Commenced in January 2007
Frequency: Monthly
Edition: International
Paper Count: 3

distilled water Related Abstracts

3 Investigation of Type and Concentration Effects of Solvent on Chemical Properties of Saffron Edible Extract

Authors: Sharareh Mohseni

Abstract:

Purpose: The objective of this study was to find a suitable solvent to produce saffron edible extract with improved chemical properties. Design/methodology/approach: Dried and pulverized stigmas of C. sativus L. (10g) was extracted with 300 ml of solvents including: distillated water (DW), ethanol/DW, methanol/DW, propylene glycol/DW, heptan/DW, and hexan/DW, for 3 days at 25°C and then centrifuged at 3000 rpm. Then the extracts were evaporated using rotary evaporator at 40°C. The fiber and solvent-free extracts were then analyzed by UV spectrophotometer to detect saffron quality parameters including crocin, picrocrocin and safranal. Findings: Distilled water/ethanol mixture as the extraction solvent, caused larger amounts of the plant constituents to diffuse out to the extract compared to other treatments and also control. Polar solvents including distilled water, ethanol, and propylene glycol (except methanol) were more effective in extracting crocin, picrocrocin, and saffranal than non-polar solvents. Social implications: Due to an enhancement of color and flavor, saffron extract is economical compared to natural saffron. Saffron Extract saves on preparation time and reduces the amount of saffron required for imparting the same flavor, as compared to dry saffron. Liquid extract is easier to use and standardize in food preparations compared to dry stamens and can be dosed precisely compared to natural saffron. Originality/value: No research had been done on production of saffron edible extract using the solvent studied in this survey. The novelty of this research is high and the results can be used industrially.

Keywords: solvent extraction, Crocus sativus L, saffron extract, distilled water

Procedia PDF Downloads 298
2 The Affect of Water Quality on the Ultrasonic Attenuation of Bone Mimic

Authors: A. Elsariti, T. Evans

Abstract:

The propagation mechanisms in the trabecular bone are poorly understood and have been the subject of extended debate; also, steel wool has been evaluated as a potential bone mimic, Its advantages are ready availability, low cost and a wide range of sizes. In this study, both distilled and tap water were used to estimate the ultrasonic attenuation in coarse steel wool. It is clear from the results that the attenuation of coarse steel wool increased as the distance between the transducers decreased, and it is higher in tap water than distilled water. At 9cm distance between the transducers the attenuation was approximately 0.97 and 4.7 dB in distilled and tap water respectively. While it is 6.97 and 12.2 dB in distilled and tap water respectively at distance 4cm. This change in the attenuation between both distilled and tap water is probably due to gas bubbles in the tap water.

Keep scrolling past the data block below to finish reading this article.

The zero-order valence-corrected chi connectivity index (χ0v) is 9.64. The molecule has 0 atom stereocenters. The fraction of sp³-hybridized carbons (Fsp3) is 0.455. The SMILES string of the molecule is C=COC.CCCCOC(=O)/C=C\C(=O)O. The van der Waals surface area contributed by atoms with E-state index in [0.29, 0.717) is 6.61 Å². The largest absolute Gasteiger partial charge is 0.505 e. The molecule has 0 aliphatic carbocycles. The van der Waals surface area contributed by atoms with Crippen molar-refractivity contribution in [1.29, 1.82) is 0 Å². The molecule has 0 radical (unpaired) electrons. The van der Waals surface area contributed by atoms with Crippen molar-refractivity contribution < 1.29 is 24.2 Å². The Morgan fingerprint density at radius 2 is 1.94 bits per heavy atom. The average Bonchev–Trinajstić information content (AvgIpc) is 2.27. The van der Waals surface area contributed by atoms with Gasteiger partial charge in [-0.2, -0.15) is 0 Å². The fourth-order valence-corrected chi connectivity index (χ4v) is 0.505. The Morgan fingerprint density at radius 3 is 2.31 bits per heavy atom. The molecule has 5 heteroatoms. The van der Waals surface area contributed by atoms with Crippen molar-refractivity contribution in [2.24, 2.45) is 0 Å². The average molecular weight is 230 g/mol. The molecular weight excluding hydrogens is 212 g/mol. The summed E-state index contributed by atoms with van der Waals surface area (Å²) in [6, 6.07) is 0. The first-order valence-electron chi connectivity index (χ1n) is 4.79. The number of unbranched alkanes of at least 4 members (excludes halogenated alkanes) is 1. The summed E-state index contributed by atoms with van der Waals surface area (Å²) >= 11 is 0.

Keywords: porosity, distilled water, bone mimic, tap water, ultrasonic attenuation

Procedia PDF Downloads 381
1 Effect of Demineralized Water Purity on the Corrosion Behavior of Steel Alloys

Authors: A. M. El-Aziz, M. Elsehamy, H. Hussein

Abstract:

Steel or stainless steel have reasonable corrosion behavior in water, their corrosion resistance is significantly dependent on the water purity. It was not expected that demineralized water has an aggressive effect on steel alloys, in this study, the effect of water with different purity on steel X52 and stainless steel 316L was investigated. Weight loss and electrochemical measurements were employed to measure the corrosion behavior. Samples were microscopically investigated after test. It was observed that the higher the water purity the more reactive it is. Comparative analysis of the potentiodynamic curves for different water purity showed the aggressiveness of the demineralised water (conductivity of 0.05 microSiemens per cm) over the distilled water. Whereas, the corrosion rates of stainless steel 858 and 623 nm/y for demi and distilled water respectively. On the other hand, the corrosion rates of carbon steel x52 were estimated about 4.8 and 3.6 µm/y for demi and distilled water, respectively. Open circuit potential (OCP) recorded more positive potentials in case of stainless steel than carbon steel in different water purities. Generally, stainless steel illustrated high pitting resistance than carbon steel alloy, the surface film was investigated by scanning electron microscopy (SEM) and analyzed by energy dispersive X-ray spectroscopy (EDX). This behavior was explained based on that demi and distilled water might be considered as ‘hungry water’ in which it wants to be in equilibrium and will pull ions out of the surrounding metals trying to satisfy its ‘hunger’.

Keywords: Corrosion, Steel Alloys, distilled water, demineralized water

Procedia PDF Downloads 264